Once again, you could hear the band playing Rocky Top. The lead official even announces at 2:21 that the game clock ran out and the game was over. A roar followed from the crowd as Coaches Derek Dooley and Butch Davis shook hands at midfield. Suddenly, like clockwork, the refs blew their whistles o announce that they are now reviewing the last play of the game - had UNC spiked the ball with any time left? But, weren’t they flagged on the play anyway?
What comes next (jump to 3:58 in the video) is one of the best deliveries of an official review in the history of college football. He begins by announcing that UNC did have more than 11 players on the field when the ball was snapped, to which the heavily orange crowd at LP Field reacted in a large cheer, thinking that the penalty alone would seal the victory. However, the official then continues his steady, yet suspenseful, delivery to inform everyone that the UNC offense did, in fact, spike the ball with exactly one second remaining, thus giving them another chance.
“Wouldn’t the penalty alone result in a clock runoff for a team with no timeouts?” One may ask. Yes, under today’s rules, but this particular bowl game carries historical significance in that it was the reason for an NCAA rule change during the following offseason. There’s even a wikipedia page dedicated to this obscure bowl game because of how it ended.
Of course, this article wouldn’t exist unless Tennessee lost the game, and that’s exactly what would end up happening. UNC tied the game on a last-second field goal to force overtime. The teams would trade touchdowns in the first overtime period, which also featured a double throat slash celebration from the always vocal Tennessee QB Tyler Bray. He would instantly fall victim to Karma for the taunt, beginning the 2nd overtime with an interception that would ultimately pave the way for UNC to win on a field goal, 30-27.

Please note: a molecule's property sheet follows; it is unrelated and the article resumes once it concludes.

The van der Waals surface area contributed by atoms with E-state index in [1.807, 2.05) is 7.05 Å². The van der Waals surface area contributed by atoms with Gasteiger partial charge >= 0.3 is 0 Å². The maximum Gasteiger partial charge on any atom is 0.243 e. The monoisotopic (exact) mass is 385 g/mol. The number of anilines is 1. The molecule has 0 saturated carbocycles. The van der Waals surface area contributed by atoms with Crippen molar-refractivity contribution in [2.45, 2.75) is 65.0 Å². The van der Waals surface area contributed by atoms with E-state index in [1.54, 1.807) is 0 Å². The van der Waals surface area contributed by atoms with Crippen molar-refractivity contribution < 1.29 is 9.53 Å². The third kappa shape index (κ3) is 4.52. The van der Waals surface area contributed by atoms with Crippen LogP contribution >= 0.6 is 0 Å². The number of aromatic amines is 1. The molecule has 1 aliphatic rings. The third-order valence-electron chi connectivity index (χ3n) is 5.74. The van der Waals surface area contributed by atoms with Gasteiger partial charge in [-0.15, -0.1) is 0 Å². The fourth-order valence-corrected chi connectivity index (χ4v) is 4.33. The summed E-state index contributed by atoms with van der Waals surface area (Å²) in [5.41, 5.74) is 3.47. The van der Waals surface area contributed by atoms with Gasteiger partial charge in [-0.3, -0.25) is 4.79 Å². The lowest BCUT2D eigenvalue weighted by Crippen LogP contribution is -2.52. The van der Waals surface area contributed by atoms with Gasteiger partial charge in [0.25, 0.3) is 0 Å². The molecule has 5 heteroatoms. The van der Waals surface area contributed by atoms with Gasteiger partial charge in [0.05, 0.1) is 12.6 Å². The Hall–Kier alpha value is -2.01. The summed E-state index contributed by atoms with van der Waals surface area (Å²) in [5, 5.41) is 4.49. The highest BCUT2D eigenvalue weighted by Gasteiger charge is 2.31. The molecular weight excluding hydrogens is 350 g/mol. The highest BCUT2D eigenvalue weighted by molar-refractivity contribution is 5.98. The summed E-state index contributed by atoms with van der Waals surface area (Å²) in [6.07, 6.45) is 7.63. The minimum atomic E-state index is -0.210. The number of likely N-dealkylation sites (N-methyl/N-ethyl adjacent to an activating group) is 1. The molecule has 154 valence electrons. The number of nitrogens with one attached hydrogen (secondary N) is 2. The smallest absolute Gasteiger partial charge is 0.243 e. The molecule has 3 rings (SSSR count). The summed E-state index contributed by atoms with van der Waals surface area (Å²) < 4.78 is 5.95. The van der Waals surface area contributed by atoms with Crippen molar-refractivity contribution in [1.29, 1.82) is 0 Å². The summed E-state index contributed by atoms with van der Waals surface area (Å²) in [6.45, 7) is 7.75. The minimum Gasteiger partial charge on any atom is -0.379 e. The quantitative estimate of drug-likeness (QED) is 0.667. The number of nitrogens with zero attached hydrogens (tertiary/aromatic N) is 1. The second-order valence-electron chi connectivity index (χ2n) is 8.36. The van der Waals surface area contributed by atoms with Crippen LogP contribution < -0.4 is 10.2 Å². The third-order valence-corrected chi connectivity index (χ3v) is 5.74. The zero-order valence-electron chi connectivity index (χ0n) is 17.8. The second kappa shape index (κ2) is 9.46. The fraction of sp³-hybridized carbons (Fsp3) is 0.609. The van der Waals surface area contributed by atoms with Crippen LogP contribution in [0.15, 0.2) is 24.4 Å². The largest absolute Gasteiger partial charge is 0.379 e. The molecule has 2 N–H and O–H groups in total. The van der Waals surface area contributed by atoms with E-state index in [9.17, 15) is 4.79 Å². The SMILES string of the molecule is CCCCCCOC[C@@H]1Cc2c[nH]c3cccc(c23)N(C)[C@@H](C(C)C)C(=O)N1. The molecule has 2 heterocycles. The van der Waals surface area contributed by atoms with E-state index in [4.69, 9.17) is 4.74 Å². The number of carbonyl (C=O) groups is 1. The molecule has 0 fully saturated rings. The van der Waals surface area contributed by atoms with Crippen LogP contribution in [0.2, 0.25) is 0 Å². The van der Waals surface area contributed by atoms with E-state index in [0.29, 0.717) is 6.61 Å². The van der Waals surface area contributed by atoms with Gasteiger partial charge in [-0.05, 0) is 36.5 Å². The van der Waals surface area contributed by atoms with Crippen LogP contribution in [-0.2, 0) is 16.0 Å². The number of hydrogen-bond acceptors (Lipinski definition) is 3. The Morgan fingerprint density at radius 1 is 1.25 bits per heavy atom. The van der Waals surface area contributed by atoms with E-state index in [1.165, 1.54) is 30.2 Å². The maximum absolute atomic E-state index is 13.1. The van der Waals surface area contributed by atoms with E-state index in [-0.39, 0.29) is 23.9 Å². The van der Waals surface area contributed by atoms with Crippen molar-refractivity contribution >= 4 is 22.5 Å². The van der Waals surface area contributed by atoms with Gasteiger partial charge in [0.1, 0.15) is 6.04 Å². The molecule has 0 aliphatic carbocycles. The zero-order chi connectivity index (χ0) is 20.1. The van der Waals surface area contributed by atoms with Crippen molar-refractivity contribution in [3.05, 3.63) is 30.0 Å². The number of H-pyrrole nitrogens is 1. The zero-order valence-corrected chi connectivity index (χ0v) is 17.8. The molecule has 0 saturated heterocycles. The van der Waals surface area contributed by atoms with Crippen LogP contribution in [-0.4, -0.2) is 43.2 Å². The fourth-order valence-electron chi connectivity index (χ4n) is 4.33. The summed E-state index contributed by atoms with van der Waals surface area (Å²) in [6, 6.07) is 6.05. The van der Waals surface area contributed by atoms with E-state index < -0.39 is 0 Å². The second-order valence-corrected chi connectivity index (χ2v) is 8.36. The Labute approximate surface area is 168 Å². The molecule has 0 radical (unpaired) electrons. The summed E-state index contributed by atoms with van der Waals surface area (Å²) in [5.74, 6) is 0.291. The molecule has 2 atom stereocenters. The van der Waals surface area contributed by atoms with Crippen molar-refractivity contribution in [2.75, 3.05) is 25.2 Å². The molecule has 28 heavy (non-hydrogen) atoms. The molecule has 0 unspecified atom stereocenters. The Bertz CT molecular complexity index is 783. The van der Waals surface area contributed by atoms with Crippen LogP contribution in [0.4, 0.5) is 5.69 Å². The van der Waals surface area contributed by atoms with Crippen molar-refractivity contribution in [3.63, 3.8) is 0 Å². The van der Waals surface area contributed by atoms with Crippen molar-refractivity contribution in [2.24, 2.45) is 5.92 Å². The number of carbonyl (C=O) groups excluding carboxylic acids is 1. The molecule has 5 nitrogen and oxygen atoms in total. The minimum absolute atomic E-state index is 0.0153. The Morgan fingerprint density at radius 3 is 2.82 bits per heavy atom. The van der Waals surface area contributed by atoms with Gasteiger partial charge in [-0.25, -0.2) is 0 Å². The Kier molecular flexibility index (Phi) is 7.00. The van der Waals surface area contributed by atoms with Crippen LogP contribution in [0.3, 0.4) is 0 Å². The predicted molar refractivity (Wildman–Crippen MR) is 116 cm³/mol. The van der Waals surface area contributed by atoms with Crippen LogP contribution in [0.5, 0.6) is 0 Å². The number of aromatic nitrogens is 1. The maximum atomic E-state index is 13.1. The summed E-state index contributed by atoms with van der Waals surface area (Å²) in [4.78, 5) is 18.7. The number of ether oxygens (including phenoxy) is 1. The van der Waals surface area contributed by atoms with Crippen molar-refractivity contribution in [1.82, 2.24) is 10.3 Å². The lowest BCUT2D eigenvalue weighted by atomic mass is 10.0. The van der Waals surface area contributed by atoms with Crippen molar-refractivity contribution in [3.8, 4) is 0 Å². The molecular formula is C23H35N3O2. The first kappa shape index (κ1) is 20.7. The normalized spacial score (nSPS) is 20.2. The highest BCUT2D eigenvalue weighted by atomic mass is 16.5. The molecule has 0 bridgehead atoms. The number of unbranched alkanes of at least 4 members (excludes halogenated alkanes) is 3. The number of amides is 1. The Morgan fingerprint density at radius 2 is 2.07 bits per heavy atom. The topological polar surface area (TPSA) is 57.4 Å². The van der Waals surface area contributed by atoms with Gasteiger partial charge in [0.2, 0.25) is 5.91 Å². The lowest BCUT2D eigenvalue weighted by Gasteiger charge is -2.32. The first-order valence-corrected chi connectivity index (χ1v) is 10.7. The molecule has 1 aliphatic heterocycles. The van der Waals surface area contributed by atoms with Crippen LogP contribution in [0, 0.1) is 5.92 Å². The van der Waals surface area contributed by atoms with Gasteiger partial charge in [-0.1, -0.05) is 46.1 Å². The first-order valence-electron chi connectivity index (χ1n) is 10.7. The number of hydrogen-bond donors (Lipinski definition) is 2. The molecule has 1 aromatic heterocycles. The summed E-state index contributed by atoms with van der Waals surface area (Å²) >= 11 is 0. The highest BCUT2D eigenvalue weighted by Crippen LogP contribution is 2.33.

Above all, it just stands out how truly remarkable it was for Tennessee to have lost two games in the same season where the officials had initially announced the contest as over before deciding to hit the booth and change their minds after a second look. Go further and the irony expands on itself, given that it was the exact same penalty on both occasions that extended the game for one more play. The only difference was that in the Music City Bowl, it was UNC committing the penalty, yet somehow it worked to their favor and Tennessee still lost.
Tennessee fans reacted as they always have, by throwing garbage onto the field in utter rejection of what had just taken place. Credit to the Vol fan base, who is at least show remarkable consistency decade to decade in their coping mechanisms for when things don’t go their way. And boy, is it fun to watch when things don’t go their way.
Thank you for tuning in this week. Next Friday, we’ll leap forward to one of Butch Jones’ efforts to overcome the demons of Tennessee misfortune.